IRA spy in Garda was open secret, says agent

 

IT WAS an open secret in the IRA that it had a “friend” among the gardaí in Dundalk, the Smithwick Tribunal has heard.

Former British army agent Kevin Fulton, also known as Peter Keeley, who said he infiltrated the IRA in the 1980s, named the “friend” as retired detective sergeant Owen Corrigan.

Mr Fulton told Judge Peter Smithwick the mole in Dundalk was referred to in IRA circles only as “our friend”, but he had met him when undercover as the IRA in north Louth was abducting Cooley farmer Tom Oliver.

Mr Oliver was abducted twice and ultimately killed by the IRA, which said he had been informing gardaí about their activities.

Mr Fulton said he had driven Dundalk IRA member Patrick “Mooch” Blair to a meeting with Det Sgt Corrigan at a “céilí house” pub near the Border. He said Mr Corrigan sat into the car and told Mr Blair that Mr Oliver was informing gardaí about IRA activity.

Mr Fulton also said he had befriended Mr Blair, who had taught him how to make bombs.

He told the tribunal Mr Blair used to grind fertiliser using Bewley’s coffee grinders. On a number of occasions, Mr Fulton said he had notified his handlers that Mr Blair was planning a bombing.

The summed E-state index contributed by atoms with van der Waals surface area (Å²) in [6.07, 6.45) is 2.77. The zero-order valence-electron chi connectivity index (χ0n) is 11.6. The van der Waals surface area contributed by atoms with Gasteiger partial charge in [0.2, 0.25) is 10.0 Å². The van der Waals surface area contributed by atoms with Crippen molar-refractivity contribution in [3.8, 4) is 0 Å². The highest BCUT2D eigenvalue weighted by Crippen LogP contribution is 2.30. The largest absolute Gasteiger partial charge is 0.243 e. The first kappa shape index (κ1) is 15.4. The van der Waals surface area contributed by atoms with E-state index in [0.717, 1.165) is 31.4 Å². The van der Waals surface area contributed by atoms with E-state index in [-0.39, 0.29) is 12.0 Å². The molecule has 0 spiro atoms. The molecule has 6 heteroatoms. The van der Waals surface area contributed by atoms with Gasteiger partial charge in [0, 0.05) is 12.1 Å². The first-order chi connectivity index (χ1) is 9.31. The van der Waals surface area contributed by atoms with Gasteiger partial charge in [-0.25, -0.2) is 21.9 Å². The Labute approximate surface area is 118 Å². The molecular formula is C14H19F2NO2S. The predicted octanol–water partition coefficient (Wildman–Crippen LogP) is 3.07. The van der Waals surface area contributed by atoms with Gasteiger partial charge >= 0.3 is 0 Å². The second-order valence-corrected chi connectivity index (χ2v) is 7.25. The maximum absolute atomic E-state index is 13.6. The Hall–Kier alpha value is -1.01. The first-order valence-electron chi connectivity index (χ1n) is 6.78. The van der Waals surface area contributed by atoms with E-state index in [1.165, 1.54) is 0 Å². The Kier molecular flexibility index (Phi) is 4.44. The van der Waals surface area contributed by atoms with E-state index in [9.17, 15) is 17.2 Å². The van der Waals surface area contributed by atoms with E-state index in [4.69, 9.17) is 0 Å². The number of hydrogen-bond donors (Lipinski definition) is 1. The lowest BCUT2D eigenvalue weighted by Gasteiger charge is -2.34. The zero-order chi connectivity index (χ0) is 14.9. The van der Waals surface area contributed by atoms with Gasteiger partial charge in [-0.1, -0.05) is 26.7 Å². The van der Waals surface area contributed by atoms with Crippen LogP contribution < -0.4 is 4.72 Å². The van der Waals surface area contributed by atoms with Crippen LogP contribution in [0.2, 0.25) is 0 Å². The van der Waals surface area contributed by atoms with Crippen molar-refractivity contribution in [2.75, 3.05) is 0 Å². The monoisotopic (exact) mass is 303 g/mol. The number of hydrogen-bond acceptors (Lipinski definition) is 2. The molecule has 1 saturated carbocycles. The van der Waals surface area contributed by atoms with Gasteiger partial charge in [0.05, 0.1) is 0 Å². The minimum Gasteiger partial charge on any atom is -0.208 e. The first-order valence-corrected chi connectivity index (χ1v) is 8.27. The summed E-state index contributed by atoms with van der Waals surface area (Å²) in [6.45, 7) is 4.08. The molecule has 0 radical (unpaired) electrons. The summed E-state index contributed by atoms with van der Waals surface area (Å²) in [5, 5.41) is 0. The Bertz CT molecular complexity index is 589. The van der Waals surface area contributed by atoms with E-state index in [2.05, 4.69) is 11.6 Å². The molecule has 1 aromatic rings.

Lives were saved through the action of his handlers, he said. He also gave the tribunal an account of how a tip-off foiled a mortar attack on Newry courthouse.

In addition, he said he had been ordered to shoot a cleaner in Newry RUC station, but following his tip-off to his handlers, the cleaner had retired.

He also said he had informed his handlers a few days before the Omagh bomb that Mr Blair, who was then a dissident republican, was dusted in white powder and smelled of diesel, a sign that he was making a bomb.

He said the Police Ombudsman’s report on the Omagh bombing had referred to a bombmaker, whom he knew to have made bombs with Mr Blair. He passed his information on to his handlers.

He also gave evidence of the involvement in the IRA internal security unit of Freddie Scappaticci, the man who denies he was a double agent known as “Stakeknife”.

Mr Fulton said he thought there might have been a number of informers in the IRA at the time as his handlers preferred to “turn” members rather than prosecute them.

Mr Fulton yesterday also named former RUC chief constable Sir Ronnie Flanagan as the senior security source who confirmed to Jeffrey Donaldson MP Mr Fulton’s status as an informer.

Mr Donaldson named Mr Corrigan as an IRA mole in a speech in the House of Commons in 2000. He has previously told the tribunal that he got Mr Corrigan’s name from Mr Fulton and had checked Mr Fulton’s status with an unnamed senior security source.

In a further development at yesterday’s hearing, Donal O’Rourke SC, for Mr Scappaticci, objected to Mr Fulton giving evidence from behind a screen from where he could not be seen.

He rejected a compromise put forward by Mary Laverty SC, that would allow cross-examining barristers to approach the bench and see Mr Fulton, as he said he wanted to see the witness under cross-examination from other legal teams and when the main body of evidence was taken.

After his objections were overruled, Mr O’Rourke told Judge Peter Smithwick he intended to seek a High Court review of the decision.